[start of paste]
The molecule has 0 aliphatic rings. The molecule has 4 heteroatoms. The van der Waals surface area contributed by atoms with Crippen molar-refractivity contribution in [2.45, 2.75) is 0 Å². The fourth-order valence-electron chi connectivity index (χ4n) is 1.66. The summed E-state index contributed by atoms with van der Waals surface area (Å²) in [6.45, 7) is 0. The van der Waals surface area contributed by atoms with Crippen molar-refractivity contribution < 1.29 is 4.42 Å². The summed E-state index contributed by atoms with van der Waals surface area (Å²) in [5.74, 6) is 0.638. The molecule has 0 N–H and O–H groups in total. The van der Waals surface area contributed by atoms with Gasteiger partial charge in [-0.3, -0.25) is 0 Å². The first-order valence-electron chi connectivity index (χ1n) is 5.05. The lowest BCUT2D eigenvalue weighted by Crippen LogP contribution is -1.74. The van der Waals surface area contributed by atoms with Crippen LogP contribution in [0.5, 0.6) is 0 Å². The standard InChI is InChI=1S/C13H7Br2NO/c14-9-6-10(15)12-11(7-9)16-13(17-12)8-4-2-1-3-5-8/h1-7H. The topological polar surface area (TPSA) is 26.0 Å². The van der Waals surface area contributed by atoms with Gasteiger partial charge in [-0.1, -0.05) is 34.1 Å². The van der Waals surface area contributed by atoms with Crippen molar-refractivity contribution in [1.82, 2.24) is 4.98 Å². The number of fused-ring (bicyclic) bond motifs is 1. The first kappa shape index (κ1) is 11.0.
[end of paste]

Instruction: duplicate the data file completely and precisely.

The molecule has 0 aliphatic rings. The molecule has 4 heteroatoms. The van der Waals surface area contributed by atoms with Crippen molar-refractivity contribution in [2.45, 2.75) is 0 Å². The fourth-order valence-electron chi connectivity index (χ4n) is 1.66. The summed E-state index contributed by atoms with van der Waals surface area (Å²) in [6.45, 7) is 0. The van der Waals surface area contributed by atoms with Crippen molar-refractivity contribution < 1.29 is 4.42 Å². The summed E-state index contributed by atoms with van der Waals surface area (Å²) in [5.74, 6) is 0.638. The molecule has 0 N–H and O–H groups in total. The van der Waals surface area contributed by atoms with Gasteiger partial charge in [-0.3, -0.25) is 0 Å². The first-order valence-electron chi connectivity index (χ1n) is 5.05. The lowest BCUT2D eigenvalue weighted by Crippen LogP contribution is -1.74. The van der Waals surface area contributed by atoms with Crippen LogP contribution in [0.5, 0.6) is 0 Å². The standard InChI is InChI=1S/C13H7Br2NO/c14-9-6-10(15)12-11(7-9)16-13(17-12)8-4-2-1-3-5-8/h1-7H. The topological polar surface area (TPSA) is 26.0 Å². The van der Waals surface area contributed by atoms with Gasteiger partial charge in [-0.1, -0.05) is 34.1 Å². The van der Waals surface area contributed by atoms with Crippen molar-refractivity contribution in [1.82, 2.24) is 4.98 Å². The number of fused-ring (bicyclic) bond motifs is 1. The first kappa shape index (κ1) is 11.0.